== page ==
The New Testament as we know it today became the standardized canon in the late 4th century. Several other people attempted to make the canon before the 4th century. One of the first people who attempted to make a New Testament canon was a theologian named Marcion of Sinope.
Marcion of Sinope was born in the late 1st century as the son of a bishop in Sinope, located in modern-day Turkey. He created his cannon in the mid-2nd-century. It consisted of 12 books,10 of which were attributed to the Apostle Paul. It also included his edited version of the Gospel of Luke. He also included a work of his own called the Antithesis.
In the final book that Marcion wrote, he mentioned many things taught by Jesus that gravely contrasted with the teachings of the Old Testament. He preached to his followers that God sent Jesus as an entirely new God who was different from the God of Israel (Jewish God) mentioned in the Old Testament. In his book, the Jewish God and Jesus were shown to be at odds with each other, where Jesus was described as a hero and God was described as a villain.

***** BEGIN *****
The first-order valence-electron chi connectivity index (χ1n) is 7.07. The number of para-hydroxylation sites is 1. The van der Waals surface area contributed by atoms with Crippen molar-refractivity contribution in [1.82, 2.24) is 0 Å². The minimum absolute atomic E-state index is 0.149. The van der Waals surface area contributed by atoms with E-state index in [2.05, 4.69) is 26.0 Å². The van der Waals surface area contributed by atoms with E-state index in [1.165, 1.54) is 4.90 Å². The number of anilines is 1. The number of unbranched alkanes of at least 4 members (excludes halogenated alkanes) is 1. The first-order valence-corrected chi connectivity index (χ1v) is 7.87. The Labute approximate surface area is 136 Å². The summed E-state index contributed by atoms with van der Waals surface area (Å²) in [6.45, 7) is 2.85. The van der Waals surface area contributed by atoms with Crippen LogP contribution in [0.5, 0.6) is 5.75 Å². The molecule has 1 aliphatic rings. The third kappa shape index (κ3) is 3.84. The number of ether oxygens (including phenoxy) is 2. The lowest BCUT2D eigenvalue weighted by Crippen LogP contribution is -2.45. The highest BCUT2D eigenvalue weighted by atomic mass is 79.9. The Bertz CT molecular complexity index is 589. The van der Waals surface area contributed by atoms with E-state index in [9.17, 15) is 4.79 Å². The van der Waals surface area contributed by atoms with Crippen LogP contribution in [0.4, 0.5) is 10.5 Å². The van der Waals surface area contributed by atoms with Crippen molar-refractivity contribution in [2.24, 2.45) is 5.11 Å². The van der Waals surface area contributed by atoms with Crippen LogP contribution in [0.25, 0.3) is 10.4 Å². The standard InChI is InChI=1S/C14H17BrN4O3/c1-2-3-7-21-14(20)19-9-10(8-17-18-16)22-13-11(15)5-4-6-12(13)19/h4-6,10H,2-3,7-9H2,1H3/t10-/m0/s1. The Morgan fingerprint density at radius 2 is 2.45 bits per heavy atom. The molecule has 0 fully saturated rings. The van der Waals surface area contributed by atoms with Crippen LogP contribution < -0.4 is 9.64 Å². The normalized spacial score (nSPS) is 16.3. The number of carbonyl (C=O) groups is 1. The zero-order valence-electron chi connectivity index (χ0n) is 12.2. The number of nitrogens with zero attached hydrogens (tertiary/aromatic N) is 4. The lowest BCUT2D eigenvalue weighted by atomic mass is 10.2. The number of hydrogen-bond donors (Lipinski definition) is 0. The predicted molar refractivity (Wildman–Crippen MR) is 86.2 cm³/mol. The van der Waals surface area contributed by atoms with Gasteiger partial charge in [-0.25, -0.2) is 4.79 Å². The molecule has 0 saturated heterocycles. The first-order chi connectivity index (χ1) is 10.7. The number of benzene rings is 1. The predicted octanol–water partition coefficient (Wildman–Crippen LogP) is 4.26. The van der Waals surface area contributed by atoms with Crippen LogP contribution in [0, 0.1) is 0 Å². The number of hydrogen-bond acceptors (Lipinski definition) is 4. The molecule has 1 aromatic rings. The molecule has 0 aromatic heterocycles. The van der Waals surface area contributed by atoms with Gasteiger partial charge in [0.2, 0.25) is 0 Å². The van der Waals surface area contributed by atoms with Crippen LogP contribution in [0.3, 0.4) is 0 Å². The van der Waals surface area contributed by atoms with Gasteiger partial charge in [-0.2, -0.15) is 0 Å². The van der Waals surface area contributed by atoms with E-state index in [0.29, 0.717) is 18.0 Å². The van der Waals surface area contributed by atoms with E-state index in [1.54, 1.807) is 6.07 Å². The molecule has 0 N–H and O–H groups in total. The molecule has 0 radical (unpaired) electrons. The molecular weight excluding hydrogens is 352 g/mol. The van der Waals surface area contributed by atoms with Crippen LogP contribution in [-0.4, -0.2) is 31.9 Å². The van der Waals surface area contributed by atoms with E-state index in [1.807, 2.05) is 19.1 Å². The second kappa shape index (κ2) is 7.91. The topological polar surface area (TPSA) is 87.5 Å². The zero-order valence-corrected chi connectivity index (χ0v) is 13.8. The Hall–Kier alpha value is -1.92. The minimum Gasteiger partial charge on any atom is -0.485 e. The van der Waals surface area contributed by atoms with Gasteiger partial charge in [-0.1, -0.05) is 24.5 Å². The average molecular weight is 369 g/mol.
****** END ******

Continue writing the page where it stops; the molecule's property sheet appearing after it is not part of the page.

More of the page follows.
Marcion believed that Jesus was not the messiah of the Jews and he was sent by God to free humankind from the God of Israel whom he described as evil. In the late 130s, he traveled to Rome and joined the Roman Church, and he preached his beliefs to the clergy. Upon hearing his ideas, the clergy in Rome denounced him as a heretic and excommunicated him from the Church of Rome.
After getting excommunicated, he return to western Asia and spread his version of Christianity. Followers of Marcion were called Marcionites. His version of Christianity called Marcionism survived for many centuries and became a rival to Catholicism. There are no copies of Marcion's canon that exists today. Marcion acted as a catalyst in the development of the New Testament as his rise made many clergies respond to his teachings.